Earlier this week I translated and commented on part of an Aporrea article on Venezuelan political scientist Haiman el Troudi and his recommendations for what the elusive creature of Hugo Chavez’s visions should look like. Here’s more:
Capitalism is broken. El Troudi is convinced that capitalism is not a viable model, “because it claims we can all be rich, but for that, we need five Earth-like planets so that we all can achieve it!”
He listed a series of “anti-values” which capitalism promotes, and which 21st Century Socialism must displace with its own distinctive traits: exploitation of human beings, consumerism, the cult of materialist fetishism and corruption, etc.
According to El Troudi, the goal of 21st Century Socialism is to drive society upwards, “so that we can all be middle class.” But he emphasized that this class must be removed from the anti-values of capitalism.
He pointed out that the model sought for Venezuela, seeks to build a new humanity and a new society.
He called for a system of infinite democracy, based on popular power; social inclusion, protection and security; harmonious decentralized development of all territories (so that all those living in them will have equal opportunities); internationalism (so that other countries can also apply the model); and an economy with new productive relationships.
IT SHOULD NOT BE:
- State capitalist (it should move toward socialized production companies);
- Paternalistic populist (it must eliminate the “Father knows best” state culture);
- Excessively centralized democratically;
- Castrator of popular participation;
- A military-industrial complex (there must be no confusion with necessary defence budgeting);
- A one-party state;
- Based on extrapolation of models;
- Marked by a division between the ruled and ruling classes.
As you can see, El Troudi’s vision is a practical one. It owes not so much to “Marxist” theory as it does to the simple realization that the old static political models are all clunky–including the old capitalist one!
Moreover, it is rooted in a realization of what went wrong with the old political system in Venezuela. This system was centralized, such that Caracas held sway over all regions of the country, dictating to them rather than responding to their wishes and needs. The face in power changed often, as did the party colors behind it, but the nature and behavior of that power did not. Always, the new face was presented as a “messiah”, a Dear Leader come to save the day, characterized by a mini-cult of personality designed to pacify the masses by assuring them that this time, “change” would come. Meanwhile, again, the people’s needs were ignored as oil money was squandered and disappeared, and local industry and farm production sank while imports rose. 20th-century capitalism is clearly to blame for all this misrule, as a brief slice of history will show.
After oil was discovered in the area around Lake Maracaibo, Venezuela went from an agrarian economy and net exporter of food (primarily cacao) to an industrialized one, with some 80% of its food imported by large multinational firms. This benefited the owners of the corporations and their local partners, but not the consumers; food costs shot up even as the purchasing power of the bolivar went down. Junk food consumption rose; nutrition lagged. Fresh local produce became virtually unavailable as farmlands fell idle. The campesinos who used to work the land were displaced as absentee landlords took it away from them; most landed up in the slums that creep up the hillsides around Caracas. This only contributed to the centralization problem, not to mention the poverty problem. Can anyone be surprised that this is a populace with a “messiah complex” in their politics? Or that, by 1989, it was all beginning to fall apart? Or that when Lt.-Col. Hugo Chavez launched his failed coup attempt in ’92, there was no condemnation, but rather great popular support for the jailed paratroop commander? (This last, while it has been ascribed to messianism, is actually nothing of the sort. It is a popular response to two things: Chavez’s willingness to try something radical, even if it failed; and his taking responsibility for it when it did fail. No “democratic” Punto Fijo president would ever have declared himself publicly responsible like that. He was, in short, a radical departure from messiahs-as-usual.)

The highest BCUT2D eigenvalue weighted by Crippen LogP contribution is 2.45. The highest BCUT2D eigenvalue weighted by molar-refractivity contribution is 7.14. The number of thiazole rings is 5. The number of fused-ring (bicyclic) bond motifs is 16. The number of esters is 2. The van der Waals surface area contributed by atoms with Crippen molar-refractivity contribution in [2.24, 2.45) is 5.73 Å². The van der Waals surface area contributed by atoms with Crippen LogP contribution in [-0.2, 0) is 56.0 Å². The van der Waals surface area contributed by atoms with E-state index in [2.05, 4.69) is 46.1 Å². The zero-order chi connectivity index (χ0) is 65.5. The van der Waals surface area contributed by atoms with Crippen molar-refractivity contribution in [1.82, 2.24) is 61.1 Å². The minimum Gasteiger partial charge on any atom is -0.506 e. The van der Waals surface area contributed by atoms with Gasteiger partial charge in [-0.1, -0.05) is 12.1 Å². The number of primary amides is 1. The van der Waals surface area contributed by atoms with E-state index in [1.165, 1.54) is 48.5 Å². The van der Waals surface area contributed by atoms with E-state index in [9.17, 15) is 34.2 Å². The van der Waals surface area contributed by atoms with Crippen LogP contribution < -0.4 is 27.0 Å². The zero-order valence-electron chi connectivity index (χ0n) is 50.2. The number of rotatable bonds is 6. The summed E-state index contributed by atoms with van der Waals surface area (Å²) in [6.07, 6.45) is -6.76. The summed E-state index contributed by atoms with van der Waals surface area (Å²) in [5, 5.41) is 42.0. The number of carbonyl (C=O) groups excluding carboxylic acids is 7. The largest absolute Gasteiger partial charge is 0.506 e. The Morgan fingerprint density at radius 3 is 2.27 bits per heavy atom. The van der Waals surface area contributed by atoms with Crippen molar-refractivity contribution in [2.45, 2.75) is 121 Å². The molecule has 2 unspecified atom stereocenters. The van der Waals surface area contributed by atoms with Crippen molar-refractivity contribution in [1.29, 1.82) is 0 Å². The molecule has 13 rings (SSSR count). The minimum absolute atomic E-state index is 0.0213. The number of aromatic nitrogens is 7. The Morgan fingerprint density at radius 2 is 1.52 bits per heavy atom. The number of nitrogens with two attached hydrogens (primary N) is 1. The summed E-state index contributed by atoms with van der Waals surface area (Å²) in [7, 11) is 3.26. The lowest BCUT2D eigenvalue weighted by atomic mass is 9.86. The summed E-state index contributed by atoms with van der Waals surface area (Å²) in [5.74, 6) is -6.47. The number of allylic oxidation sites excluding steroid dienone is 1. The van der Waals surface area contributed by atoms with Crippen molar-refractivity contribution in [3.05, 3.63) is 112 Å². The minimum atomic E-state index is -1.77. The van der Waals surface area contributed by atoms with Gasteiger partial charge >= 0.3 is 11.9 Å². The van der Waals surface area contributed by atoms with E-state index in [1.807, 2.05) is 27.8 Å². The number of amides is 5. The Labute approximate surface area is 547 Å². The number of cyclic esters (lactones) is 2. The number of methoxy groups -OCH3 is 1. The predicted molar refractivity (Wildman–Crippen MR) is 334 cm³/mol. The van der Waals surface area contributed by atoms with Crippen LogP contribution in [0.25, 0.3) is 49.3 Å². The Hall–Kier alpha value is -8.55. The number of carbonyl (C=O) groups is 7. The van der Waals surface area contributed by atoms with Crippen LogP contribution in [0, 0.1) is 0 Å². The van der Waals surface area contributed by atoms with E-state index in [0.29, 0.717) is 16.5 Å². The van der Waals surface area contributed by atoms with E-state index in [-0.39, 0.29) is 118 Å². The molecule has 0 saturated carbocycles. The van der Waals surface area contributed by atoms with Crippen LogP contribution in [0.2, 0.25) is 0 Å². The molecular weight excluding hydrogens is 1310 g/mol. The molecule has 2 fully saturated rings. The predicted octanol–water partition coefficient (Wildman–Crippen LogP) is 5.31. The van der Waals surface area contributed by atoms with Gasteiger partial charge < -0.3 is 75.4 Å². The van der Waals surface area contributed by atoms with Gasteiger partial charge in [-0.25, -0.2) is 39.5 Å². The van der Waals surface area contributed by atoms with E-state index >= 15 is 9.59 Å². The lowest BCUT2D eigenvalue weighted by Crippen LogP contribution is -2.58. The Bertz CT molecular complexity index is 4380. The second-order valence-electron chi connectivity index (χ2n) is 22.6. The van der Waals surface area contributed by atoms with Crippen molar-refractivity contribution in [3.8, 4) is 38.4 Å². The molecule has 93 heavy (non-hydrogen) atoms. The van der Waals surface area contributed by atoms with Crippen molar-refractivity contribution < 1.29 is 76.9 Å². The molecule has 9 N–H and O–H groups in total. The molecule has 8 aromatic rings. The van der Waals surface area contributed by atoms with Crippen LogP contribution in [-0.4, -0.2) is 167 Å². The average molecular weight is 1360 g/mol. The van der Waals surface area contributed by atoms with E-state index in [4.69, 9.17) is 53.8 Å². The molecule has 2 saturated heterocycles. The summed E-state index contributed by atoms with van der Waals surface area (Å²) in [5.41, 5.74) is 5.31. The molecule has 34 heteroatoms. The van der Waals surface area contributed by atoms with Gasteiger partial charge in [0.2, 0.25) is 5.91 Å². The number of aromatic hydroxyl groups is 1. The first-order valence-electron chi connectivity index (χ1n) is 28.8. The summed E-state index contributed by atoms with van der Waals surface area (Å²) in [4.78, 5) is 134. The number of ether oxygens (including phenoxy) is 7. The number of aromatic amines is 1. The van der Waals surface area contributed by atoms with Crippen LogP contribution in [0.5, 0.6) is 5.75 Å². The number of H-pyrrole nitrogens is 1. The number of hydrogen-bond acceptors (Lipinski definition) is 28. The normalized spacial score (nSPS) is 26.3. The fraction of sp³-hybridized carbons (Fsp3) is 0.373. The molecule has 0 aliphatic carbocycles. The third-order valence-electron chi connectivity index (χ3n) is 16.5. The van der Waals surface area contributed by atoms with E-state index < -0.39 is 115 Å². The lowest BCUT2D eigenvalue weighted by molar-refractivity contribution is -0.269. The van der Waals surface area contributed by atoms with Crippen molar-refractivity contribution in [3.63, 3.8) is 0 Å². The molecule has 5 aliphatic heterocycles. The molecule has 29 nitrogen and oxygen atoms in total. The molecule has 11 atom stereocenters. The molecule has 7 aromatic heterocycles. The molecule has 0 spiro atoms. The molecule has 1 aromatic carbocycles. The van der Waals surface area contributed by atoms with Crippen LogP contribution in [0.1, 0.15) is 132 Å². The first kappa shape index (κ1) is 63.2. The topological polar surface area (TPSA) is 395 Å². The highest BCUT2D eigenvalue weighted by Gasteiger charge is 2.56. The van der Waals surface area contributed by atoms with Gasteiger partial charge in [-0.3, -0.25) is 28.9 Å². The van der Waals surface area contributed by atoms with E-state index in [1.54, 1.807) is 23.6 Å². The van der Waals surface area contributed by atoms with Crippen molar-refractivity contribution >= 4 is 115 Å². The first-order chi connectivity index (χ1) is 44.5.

Incidentally, Venezuela knows from totalitarianism, too; just ask the gentleman who blogs as Gringo in Venezuela. He has an excellent little history lesson in Venezuelan dictatorships, faux-democracy, and their connections to Big Oil at his site. (He calls them “democracy prevention”, as accurate a term as any I’ve ever seen.) So it’s not surprising that 21st Century Socialism wants to get away from that pitfall. The history of authoritarianism and its US backers shouldn’t be lost one anyone. And neither should the fact that far from being enemies, capitalism and fascism are actually close allies. (The corollary, of course, is that socialism and democracy–which are the economic and political sides of the same coin–are the antidote.)
Paternalistic populism too gets a short shrift, mainly because whatever its benefits, it has a sad way of failing to outlive the benevolent father figure. Worse, it’s been done–by right-wing capitalists looking to buy support. Why adopt the behavior of one’s worst enemy?
By now, it should be obvious why Haiman el Troudi refers to capitalist tenets as “anti-values”. There is only one thing they are not against, and that is money. This monomania makes them all extremely cynical at their cold, shrivelled heart. And if anything should give us all hope, it’s that there IS an alternative to all that, and that in Venezuela, people are talking about how to put it in place right now.